According to some of the deeper reaches of the internet, the Illuminati is a secret society of devil-worshiping billionaires bent on establishing a new world order who, for reasons I don't quite understand, have decided that Rick Ross should join their fold.
This is not that Illuminati. I mean to use the word more like how non-insane people mean it, Illuminati as code for people behind the scenes with the real power who you wouldn't recognize if they were standing next to you in an elevator. For as much time as we spent talking about Jay Z and TIDAL, the truth is he's much more the public face of the company than someone involved in the day to day operations. For as much as someone like Ebro at Hot 97 has become the focus of the "mainstream vs. underground on the radio" debate, Ebro has very little actual control over what music gets played. For as much as we talk about the power of a Drake co-sign, a highlight on Spotify's front page could drive more plays of an album than even a Drizzy tweet - do you know who makes those decisions for Spotify? Exactly.
So much like we did in tracking down the billionaires and CEOs of media conglomerates who really do control the music industry, when I saw Billboard's new Digital Power Players article, it inspired me to also highlight some of the essentially unknown people who really do have the power to put on an artist - just ask Iggy Azalea.
Chief strategy officer/chief content officer, Spotify
There's currently no more powerful player in the streaming space than Spotify. Spotify streams are a huge part of the new influx of platinum albums, a big reason behind Drake's chart dominance with Views, and Blom is the company's driving force. From finally bringing in reluctant artists like Radiohead and Beatles into the streaming age to pushing the company to 100 million active users, Blom's been pulling the strings. Rapping outside a radio station for Kanye is so 2009. In 2016, you should be rapping for this Norwegian guy.
Chief business officer, YouTube
Over the last few weeks artist after artist has been going after YouTube's pay outs for artists (and what they see as YouTube's acceptance of bootleg music uploads), and they have a point. While we rarely mention YouTube in the context of the streaming wars, music is streamed across the site and its app billions of times a day - that's billions, with a "b," and a day, as in 24 hours - and if Kyncl pushed to pay even a fraction of a penny more per stream to artists, or made some sort of other more favorable deal with labels, the results would be immediate and huge.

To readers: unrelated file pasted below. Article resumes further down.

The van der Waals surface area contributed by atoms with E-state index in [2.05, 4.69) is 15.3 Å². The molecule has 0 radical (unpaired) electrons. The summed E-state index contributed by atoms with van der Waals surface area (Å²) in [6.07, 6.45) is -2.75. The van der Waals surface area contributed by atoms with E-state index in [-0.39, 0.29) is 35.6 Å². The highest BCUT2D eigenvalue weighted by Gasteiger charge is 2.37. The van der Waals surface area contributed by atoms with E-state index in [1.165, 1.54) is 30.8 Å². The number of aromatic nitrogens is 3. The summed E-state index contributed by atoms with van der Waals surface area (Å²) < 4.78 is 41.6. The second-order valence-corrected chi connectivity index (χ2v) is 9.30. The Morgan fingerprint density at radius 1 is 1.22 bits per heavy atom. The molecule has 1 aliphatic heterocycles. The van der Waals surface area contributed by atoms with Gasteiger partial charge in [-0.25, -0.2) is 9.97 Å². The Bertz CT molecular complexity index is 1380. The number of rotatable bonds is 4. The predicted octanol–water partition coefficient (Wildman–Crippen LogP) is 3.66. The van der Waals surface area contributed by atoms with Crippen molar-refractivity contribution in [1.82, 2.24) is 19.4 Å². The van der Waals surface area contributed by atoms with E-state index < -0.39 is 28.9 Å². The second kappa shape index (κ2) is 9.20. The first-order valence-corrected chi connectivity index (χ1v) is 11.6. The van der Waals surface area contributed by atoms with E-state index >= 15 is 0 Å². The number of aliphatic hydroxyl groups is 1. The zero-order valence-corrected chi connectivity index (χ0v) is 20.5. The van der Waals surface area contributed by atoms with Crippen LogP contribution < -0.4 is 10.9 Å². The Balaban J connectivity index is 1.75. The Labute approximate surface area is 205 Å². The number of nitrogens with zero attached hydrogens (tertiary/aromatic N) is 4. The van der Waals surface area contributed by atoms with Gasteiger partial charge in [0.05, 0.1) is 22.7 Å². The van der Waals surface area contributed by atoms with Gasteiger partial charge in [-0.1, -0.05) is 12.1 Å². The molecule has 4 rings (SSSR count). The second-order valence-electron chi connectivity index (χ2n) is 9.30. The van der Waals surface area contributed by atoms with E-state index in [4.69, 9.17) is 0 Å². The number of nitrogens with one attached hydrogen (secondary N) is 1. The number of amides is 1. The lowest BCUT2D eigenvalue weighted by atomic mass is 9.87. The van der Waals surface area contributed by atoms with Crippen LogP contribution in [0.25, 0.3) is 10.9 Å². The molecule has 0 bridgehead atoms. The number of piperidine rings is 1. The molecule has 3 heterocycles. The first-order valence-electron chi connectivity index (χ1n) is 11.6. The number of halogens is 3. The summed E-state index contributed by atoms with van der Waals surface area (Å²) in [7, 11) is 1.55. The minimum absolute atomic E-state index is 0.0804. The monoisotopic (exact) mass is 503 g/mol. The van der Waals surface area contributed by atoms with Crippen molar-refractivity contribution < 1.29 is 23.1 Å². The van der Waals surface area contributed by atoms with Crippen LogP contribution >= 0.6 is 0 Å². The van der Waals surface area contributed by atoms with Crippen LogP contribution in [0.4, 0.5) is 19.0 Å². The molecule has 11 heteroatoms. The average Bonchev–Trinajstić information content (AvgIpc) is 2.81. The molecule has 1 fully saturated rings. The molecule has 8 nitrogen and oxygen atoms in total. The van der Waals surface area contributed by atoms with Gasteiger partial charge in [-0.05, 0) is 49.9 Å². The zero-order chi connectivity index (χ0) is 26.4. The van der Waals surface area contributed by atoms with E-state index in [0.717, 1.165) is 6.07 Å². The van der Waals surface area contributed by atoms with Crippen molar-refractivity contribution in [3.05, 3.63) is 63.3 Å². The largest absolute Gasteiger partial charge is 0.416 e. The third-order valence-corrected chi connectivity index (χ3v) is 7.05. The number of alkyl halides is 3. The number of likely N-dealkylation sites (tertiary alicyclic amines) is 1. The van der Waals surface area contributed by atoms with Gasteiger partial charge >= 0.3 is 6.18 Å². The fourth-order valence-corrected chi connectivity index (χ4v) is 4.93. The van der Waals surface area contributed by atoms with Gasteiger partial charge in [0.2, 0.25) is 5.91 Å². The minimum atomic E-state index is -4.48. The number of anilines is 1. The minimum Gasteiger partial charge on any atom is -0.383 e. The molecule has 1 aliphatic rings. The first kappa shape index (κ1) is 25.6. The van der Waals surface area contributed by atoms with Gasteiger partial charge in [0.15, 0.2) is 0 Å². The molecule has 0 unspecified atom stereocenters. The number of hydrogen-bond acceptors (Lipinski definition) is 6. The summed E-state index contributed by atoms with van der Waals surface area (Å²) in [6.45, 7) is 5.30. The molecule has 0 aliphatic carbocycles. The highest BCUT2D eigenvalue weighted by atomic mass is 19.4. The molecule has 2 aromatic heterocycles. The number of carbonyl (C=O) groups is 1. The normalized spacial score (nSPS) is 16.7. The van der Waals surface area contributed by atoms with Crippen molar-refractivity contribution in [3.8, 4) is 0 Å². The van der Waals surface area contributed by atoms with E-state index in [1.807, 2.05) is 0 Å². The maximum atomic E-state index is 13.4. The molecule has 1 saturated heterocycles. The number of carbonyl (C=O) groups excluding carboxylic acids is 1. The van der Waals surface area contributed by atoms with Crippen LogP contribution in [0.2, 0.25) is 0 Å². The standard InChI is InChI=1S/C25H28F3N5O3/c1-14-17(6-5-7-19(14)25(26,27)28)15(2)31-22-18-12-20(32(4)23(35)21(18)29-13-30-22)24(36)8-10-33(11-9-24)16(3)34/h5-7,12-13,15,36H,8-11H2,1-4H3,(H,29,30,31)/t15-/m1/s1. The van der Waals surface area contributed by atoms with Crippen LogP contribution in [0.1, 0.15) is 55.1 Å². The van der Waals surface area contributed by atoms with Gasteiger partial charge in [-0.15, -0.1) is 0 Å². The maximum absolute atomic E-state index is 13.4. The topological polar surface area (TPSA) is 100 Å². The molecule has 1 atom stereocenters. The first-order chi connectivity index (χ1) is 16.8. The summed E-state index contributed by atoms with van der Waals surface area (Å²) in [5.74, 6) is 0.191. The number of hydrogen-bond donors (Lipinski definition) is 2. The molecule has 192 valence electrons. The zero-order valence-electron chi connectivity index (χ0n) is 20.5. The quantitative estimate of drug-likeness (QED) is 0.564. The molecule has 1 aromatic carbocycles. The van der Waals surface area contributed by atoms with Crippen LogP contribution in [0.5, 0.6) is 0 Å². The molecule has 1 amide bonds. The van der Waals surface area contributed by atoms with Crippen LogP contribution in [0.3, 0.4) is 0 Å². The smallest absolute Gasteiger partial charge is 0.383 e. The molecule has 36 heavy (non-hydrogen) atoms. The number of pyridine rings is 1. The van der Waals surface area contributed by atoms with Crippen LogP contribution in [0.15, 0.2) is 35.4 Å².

President, iHeartRadio Worldwide
Rappers love to complain that radio won't play their music, because it won't, and so of course radio DJs and program directors often become the target of their rage. But if you're really looking to get your fire new mixtape some spins, you need to get close to Davis. iHeartMedia, the parent company of iHeartRadio, owns 800 radio stations across the country, and Davis has the ability to put music instantly into millions of ears with a snap of his fingers. If he decided they need to start pushing an indie hip-hop channel, it's done. So forget Ebro, start cozying up to Davis.
While we obviously think of TIDAL as a Jay Z company, Hov's far too busy coordinating albums with Beyonce and dropping four bar verses into Drake songs to actively oversee any company. Enter Toig, TIDAL's latest CEO, who's track record so far has been hit or miss. The ANTI release was a mess, the The Life of Pablo release was a mess, but they ultimately served their purposes, cementing TIDAL as a legit player in the game with over three million subscribers. There's only so much even the almighty Hova can do, TIDAL's success or failure rests far more on Toig's shoulders right now.
Executive VP business and legal affairs, Sony/ATV Music Publishing
Brodsky may look like the kind of guy who doesn't know the difference between Ice T and Ice Cube, but as the legal head of one of the largest music publishers, he's done deals that have made rappers more money than they made from their albums. Case in point, Brodsky won a case against Pandora that resulted in millions in payouts and an increased pay out rate, which means that Brodsky's done more for 50 Cent for example, who's signed to Sony/ATV, than even his Effen Vodka deal.
I know they're not nearly as cool and they're not posting pictures of duffel bags full of cash on IG, but those people above, and many more, really do have more influence over which artists break into the mainstream, and how much money they make when they're there, than any co-sign or powerful manager. You can have the hottest song in the world, but if the streaming companies ignore it and you get paid out $.00005 cents for it, it won't matter. You really want to get on, these are the guys you should be tweeting your new mixtape. Good luck...
By Nathan S, the managing editor of DJBooth and a hip-hop writer. His beard is awesome. This is his Twitter.